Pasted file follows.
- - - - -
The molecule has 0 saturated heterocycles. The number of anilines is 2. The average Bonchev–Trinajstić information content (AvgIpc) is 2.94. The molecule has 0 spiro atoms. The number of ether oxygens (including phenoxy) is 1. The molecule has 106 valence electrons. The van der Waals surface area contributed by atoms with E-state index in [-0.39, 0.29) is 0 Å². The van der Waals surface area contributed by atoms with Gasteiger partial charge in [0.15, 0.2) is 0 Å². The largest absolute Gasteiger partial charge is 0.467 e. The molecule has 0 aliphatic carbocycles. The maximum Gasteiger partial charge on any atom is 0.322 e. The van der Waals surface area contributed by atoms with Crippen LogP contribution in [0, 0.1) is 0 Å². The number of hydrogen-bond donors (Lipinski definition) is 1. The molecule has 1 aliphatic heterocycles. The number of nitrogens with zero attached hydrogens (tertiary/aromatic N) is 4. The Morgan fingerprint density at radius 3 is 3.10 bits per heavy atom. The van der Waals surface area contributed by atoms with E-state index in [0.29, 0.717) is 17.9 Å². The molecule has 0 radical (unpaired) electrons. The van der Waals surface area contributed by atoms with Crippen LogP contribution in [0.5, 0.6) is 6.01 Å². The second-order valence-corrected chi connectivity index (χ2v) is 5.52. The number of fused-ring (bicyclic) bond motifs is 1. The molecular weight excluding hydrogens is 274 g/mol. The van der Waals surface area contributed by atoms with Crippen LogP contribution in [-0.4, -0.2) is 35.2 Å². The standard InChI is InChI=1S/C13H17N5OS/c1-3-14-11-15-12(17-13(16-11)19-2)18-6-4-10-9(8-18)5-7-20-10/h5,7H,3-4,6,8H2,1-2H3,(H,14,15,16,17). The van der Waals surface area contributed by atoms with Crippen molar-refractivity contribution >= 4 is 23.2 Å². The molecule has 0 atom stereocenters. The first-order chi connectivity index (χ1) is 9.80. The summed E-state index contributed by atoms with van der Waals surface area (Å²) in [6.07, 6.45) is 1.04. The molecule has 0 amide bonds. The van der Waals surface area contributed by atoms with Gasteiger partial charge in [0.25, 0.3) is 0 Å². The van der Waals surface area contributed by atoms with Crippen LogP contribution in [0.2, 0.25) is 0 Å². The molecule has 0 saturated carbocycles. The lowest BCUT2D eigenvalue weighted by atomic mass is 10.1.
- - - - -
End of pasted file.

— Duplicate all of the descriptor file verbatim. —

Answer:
The molecule has 0 saturated heterocycles. The number of anilines is 2. The average Bonchev–Trinajstić information content (AvgIpc) is 2.94. The molecule has 0 spiro atoms. The number of ether oxygens (including phenoxy) is 1. The molecule has 106 valence electrons. The van der Waals surface area contributed by atoms with E-state index in [-0.39, 0.29) is 0 Å². The van der Waals surface area contributed by atoms with Gasteiger partial charge in [0.15, 0.2) is 0 Å². The largest absolute Gasteiger partial charge is 0.467 e. The molecule has 0 aliphatic carbocycles. The maximum Gasteiger partial charge on any atom is 0.322 e. The van der Waals surface area contributed by atoms with Crippen LogP contribution in [0, 0.1) is 0 Å². The number of hydrogen-bond donors (Lipinski definition) is 1. The molecule has 1 aliphatic heterocycles. The number of nitrogens with zero attached hydrogens (tertiary/aromatic N) is 4. The Morgan fingerprint density at radius 3 is 3.10 bits per heavy atom. The van der Waals surface area contributed by atoms with E-state index in [0.29, 0.717) is 17.9 Å². The molecule has 0 radical (unpaired) electrons. The van der Waals surface area contributed by atoms with Crippen LogP contribution in [0.5, 0.6) is 6.01 Å². The second-order valence-corrected chi connectivity index (χ2v) is 5.52. The number of fused-ring (bicyclic) bond motifs is 1. The molecular weight excluding hydrogens is 274 g/mol. The van der Waals surface area contributed by atoms with Crippen LogP contribution in [-0.4, -0.2) is 35.2 Å². The standard InChI is InChI=1S/C13H17N5OS/c1-3-14-11-15-12(17-13(16-11)19-2)18-6-4-10-9(8-18)5-7-20-10/h5,7H,3-4,6,8H2,1-2H3,(H,14,15,16,17). The van der Waals surface area contributed by atoms with Crippen molar-refractivity contribution >= 4 is 23.2 Å². The molecule has 0 atom stereocenters. The first-order chi connectivity index (χ1) is 9.80. The summed E-state index contributed by atoms with van der Waals surface area (Å²) in [6.07, 6.45) is 1.04. The molecule has 0 amide bonds. The van der Waals surface area contributed by atoms with Gasteiger partial charge in [0.25, 0.3) is 0 Å². The van der Waals surface area contributed by atoms with Crippen LogP contribution in [0.2, 0.25) is 0 Å². The molecule has 0 saturated carbocycles. The lowest BCUT2D eigenvalue weighted by atomic mass is 10.1.